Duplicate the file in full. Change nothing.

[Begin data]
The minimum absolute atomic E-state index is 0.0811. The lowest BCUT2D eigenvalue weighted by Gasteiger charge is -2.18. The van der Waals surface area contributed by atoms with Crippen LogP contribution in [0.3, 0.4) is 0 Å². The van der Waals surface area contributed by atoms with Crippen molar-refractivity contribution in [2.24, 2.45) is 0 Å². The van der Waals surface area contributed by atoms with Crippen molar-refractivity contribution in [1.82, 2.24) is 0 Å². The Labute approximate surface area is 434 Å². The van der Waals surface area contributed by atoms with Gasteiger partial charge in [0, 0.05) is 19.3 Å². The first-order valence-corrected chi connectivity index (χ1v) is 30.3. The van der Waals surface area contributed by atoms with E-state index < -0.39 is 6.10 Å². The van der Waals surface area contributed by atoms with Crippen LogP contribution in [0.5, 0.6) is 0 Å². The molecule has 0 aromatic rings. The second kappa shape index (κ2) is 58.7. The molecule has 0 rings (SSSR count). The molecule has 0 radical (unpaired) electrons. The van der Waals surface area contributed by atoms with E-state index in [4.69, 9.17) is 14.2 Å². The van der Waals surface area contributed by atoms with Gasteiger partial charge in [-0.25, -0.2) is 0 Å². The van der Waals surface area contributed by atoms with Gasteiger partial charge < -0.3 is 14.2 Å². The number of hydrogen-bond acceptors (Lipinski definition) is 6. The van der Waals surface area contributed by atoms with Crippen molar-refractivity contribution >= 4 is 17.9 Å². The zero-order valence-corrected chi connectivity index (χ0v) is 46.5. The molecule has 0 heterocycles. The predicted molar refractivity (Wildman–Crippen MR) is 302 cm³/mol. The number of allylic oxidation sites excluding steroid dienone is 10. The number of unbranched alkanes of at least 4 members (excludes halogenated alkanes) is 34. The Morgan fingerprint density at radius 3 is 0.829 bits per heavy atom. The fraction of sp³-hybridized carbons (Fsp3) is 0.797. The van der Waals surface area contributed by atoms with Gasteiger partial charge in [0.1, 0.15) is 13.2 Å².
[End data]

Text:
The minimum absolute atomic E-state index is 0.0811. The lowest BCUT2D eigenvalue weighted by Gasteiger charge is -2.18. The van der Waals surface area contributed by atoms with Crippen LogP contribution in [0.3, 0.4) is 0 Å². The van der Waals surface area contributed by atoms with Crippen molar-refractivity contribution in [2.24, 2.45) is 0 Å². The van der Waals surface area contributed by atoms with Crippen molar-refractivity contribution in [1.82, 2.24) is 0 Å². The Labute approximate surface area is 434 Å². The van der Waals surface area contributed by atoms with Gasteiger partial charge in [0, 0.05) is 19.3 Å². The first-order valence-corrected chi connectivity index (χ1v) is 30.3. The van der Waals surface area contributed by atoms with E-state index < -0.39 is 6.10 Å². The van der Waals surface area contributed by atoms with Crippen LogP contribution in [0.5, 0.6) is 0 Å². The molecule has 0 aromatic rings. The second kappa shape index (κ2) is 58.7. The molecule has 0 rings (SSSR count). The molecule has 0 radical (unpaired) electrons. The van der Waals surface area contributed by atoms with E-state index in [4.69, 9.17) is 14.2 Å². The van der Waals surface area contributed by atoms with Gasteiger partial charge in [-0.25, -0.2) is 0 Å². The van der Waals surface area contributed by atoms with Gasteiger partial charge < -0.3 is 14.2 Å². The number of hydrogen-bond acceptors (Lipinski definition) is 6. The van der Waals surface area contributed by atoms with Crippen molar-refractivity contribution >= 4 is 17.9 Å². The zero-order valence-corrected chi connectivity index (χ0v) is 46.5. The molecule has 0 heterocycles. The predicted molar refractivity (Wildman–Crippen MR) is 302 cm³/mol. The number of allylic oxidation sites excluding steroid dienone is 10. The number of unbranched alkanes of at least 4 members (excludes halogenated alkanes) is 34. The Morgan fingerprint density at radius 3 is 0.829 bits per heavy atom. The fraction of sp³-hybridized carbons (Fsp3) is 0.797. The van der Waals surface area contributed by atoms with Gasteiger partial charge in [0.1, 0.15) is 13.2 Å².